In launching the LGBTQ Fund in 2016, the Greater New Orleans Foundation was moved by the Out in the South Report, which had been released by Funders for LGBTQ Issues a few years prior. The report shared that while the South had more lesbian, gay, bisexual, transgender, and queer (LGBTQ) adults than any other part of the country, the region received just 3-4% of domestic funding for LGBTQ issues. LGBTQ people in the South were also among the most likely to be experiencing poverty.
The Foundation worked with the input of LGBTQ community members, nonprofit leaders, and donors to shape the focus of the fund. Together, we decided to offer funds to organizations that increase the quality of life for LGBTQ people and their families, particularly elders, transgender youth, and adults of color, LGBTQ people from low-income communities, and LGBTQ people who are disabled.
The LGBTQ Fund prioritizes work that:
- Advocates for policies that improve the quality of life for LGBTQ people and their families.
- Provides LGBTQ people and families with high-quality, well-coordinated, culturally competent direct services.
- Builds the cultural competency of “mainstream” organizations that serve LGBTQ people.
Today’s blog highlights one of the amazing recipients of LGBTQ funding, The LGBT Community Center of New Orleans.
“We need to talk about the stories of joy,” says Sable Switch. Switch is vice president of the LGBT Community Center, which was founded in 1992.
She recalls a moment a few years ago, attending the annual Christmas party of the Trans and Queer (or Questioning) Youth Group of New Orleans, which meets in the Center.
“Everybody was sitting around on beanbags on the floor and opening presents. And they had a tree that they decorated with decorations they made themselves. And, you know, it just felt like family.”
Syria Jackson is the president of the Center. Tending to the space that holds this joy is, for her, “a labor of love.” And, she says, “it means a lot to me…to be the first African American woman of trans experience to be in a leadership role.”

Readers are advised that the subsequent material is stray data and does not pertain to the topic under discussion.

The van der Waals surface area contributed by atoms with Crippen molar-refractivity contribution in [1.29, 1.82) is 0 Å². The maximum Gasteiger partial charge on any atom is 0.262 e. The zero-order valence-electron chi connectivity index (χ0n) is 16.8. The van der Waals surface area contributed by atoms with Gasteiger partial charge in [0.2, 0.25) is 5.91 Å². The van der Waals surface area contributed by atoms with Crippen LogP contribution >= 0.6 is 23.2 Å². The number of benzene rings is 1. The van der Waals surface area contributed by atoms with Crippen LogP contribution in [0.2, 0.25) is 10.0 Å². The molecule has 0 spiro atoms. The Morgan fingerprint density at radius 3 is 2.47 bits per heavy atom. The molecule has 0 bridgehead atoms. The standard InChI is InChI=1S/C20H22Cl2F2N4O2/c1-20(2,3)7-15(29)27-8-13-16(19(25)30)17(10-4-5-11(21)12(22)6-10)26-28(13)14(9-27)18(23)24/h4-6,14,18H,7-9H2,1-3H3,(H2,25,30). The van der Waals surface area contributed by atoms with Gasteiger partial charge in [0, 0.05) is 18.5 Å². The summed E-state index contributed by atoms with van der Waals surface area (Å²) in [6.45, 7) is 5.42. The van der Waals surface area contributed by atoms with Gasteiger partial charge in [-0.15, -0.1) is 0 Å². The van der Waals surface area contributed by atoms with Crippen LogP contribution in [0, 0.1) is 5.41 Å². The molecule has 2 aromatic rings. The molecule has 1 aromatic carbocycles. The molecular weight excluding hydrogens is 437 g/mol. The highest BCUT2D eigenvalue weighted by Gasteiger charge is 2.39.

While moments like that Christmas party are joyful, she notes, there is serious work both behind and within them. Joy can be a lifeline, and not just for the Center’s youngest community members. It welcomes people of all ages and backgrounds.
“The space that we’re providing is something really tangible. It’s not just people coming together having a good time. They’re facing real life-changing situations,” she says.
Some members of the Center community are battling dire circumstances. Some are unhoused. Some have been turned away by their families, recently or many years ago. Some
are facing discrimination and persecution at the hands of employers or the state. The center is a place to connect to resources, advocacy, and community.
As treasurer Michael Fletcher, puts it, the Center is also about “a single word: opportunity. It is an opportunity for LGBT people to find others like themselves that aren’t necessarily inside of a bar somewhere. Someplace for people who are new to New Orleans to find others who are like them. And it’s an opportunity for the board and its volunteers to give back.”
“Ultimately our goal is to make it feel like a home away from home,” Switch says.
Today, funding from the Greater New Orleans Foundation tends to this home, which holds around 300 meetings on an average year, ranging from small groups to over 60 people each. The meetings are varied. In addition to the youth group meetings, the Center hosts queer dancing, art therapy sessions, movie nights, gaming meet-ups, support groups, fundraisers, and more.
“There would be plenty of times where I don’t think that we would even have the Community Center if we didn’t have the generosity from the Foundation,” Fletcher explains.
“The Foundation’s funding has been responsible for us paying our rent on time, paying our internet on time, making sure that we have not only a community center, but have a safe space that is accessible—for wheelchair accessibility, and also that is accessible to public transportation,” Jackson says.
And in providing this concrete financial support, the LGBTQ Fund provides deeply personal support as well.
“We see so many youth come through our doors, and they see the space as a second home or a safe space where they can be truly and authentically themselves. So the funds give people a right to be human, a right of being without any type of scrutiny and or judgment. It’s a home away from home, a liberating space. There’s no veil that is needed when a person feels free in a space, and that space was given to them by funding from other philanthropists through the Foundation’s LGBT Fund,” Jackson explains.
She notes that all this is transformative for the Center’s community.
“This space itself—the energy that hovers—gives them that opportunity to come into the space as a caterpillar and leave there in some form of a butterfly.”